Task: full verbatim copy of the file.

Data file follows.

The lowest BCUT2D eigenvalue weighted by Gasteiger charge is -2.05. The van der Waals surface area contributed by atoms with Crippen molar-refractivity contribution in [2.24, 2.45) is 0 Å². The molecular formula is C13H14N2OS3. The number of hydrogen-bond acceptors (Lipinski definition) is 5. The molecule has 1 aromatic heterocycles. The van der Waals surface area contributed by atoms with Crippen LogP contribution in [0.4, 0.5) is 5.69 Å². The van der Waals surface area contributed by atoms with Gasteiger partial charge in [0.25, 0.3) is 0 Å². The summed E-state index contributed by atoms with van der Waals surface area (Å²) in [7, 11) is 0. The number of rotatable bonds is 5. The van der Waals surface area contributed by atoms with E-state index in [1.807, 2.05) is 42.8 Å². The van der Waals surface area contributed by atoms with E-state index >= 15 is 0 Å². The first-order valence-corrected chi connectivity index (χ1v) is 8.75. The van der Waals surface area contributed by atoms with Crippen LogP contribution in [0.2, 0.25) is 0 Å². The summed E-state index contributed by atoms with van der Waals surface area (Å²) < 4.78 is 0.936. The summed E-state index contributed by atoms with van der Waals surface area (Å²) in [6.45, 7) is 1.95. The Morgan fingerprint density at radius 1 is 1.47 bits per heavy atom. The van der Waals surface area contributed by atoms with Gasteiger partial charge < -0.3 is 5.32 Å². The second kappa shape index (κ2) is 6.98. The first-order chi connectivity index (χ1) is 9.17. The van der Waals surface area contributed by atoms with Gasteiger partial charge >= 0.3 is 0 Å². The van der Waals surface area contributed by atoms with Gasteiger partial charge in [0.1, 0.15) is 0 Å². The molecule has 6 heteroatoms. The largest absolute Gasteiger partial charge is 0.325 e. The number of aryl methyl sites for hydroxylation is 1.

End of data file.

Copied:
The lowest BCUT2D eigenvalue weighted by Gasteiger charge is -2.05. The van der Waals surface area contributed by atoms with Crippen molar-refractivity contribution in [2.24, 2.45) is 0 Å². The molecular formula is C13H14N2OS3. The number of hydrogen-bond acceptors (Lipinski definition) is 5. The molecule has 1 aromatic heterocycles. The van der Waals surface area contributed by atoms with Crippen LogP contribution in [0.4, 0.5) is 5.69 Å². The van der Waals surface area contributed by atoms with Gasteiger partial charge in [0.25, 0.3) is 0 Å². The summed E-state index contributed by atoms with van der Waals surface area (Å²) in [7, 11) is 0. The number of rotatable bonds is 5. The van der Waals surface area contributed by atoms with E-state index in [1.807, 2.05) is 42.8 Å². The van der Waals surface area contributed by atoms with E-state index >= 15 is 0 Å². The first-order valence-corrected chi connectivity index (χ1v) is 8.75. The van der Waals surface area contributed by atoms with Crippen LogP contribution in [0.2, 0.25) is 0 Å². The summed E-state index contributed by atoms with van der Waals surface area (Å²) < 4.78 is 0.936. The summed E-state index contributed by atoms with van der Waals surface area (Å²) in [6.45, 7) is 1.95. The Morgan fingerprint density at radius 1 is 1.47 bits per heavy atom. The van der Waals surface area contributed by atoms with Gasteiger partial charge < -0.3 is 5.32 Å². The second kappa shape index (κ2) is 6.98. The first-order chi connectivity index (χ1) is 9.17. The van der Waals surface area contributed by atoms with Gasteiger partial charge >= 0.3 is 0 Å². The van der Waals surface area contributed by atoms with Gasteiger partial charge in [0.1, 0.15) is 0 Å². The molecule has 6 heteroatoms. The largest absolute Gasteiger partial charge is 0.325 e. The number of aryl methyl sites for hydroxylation is 1.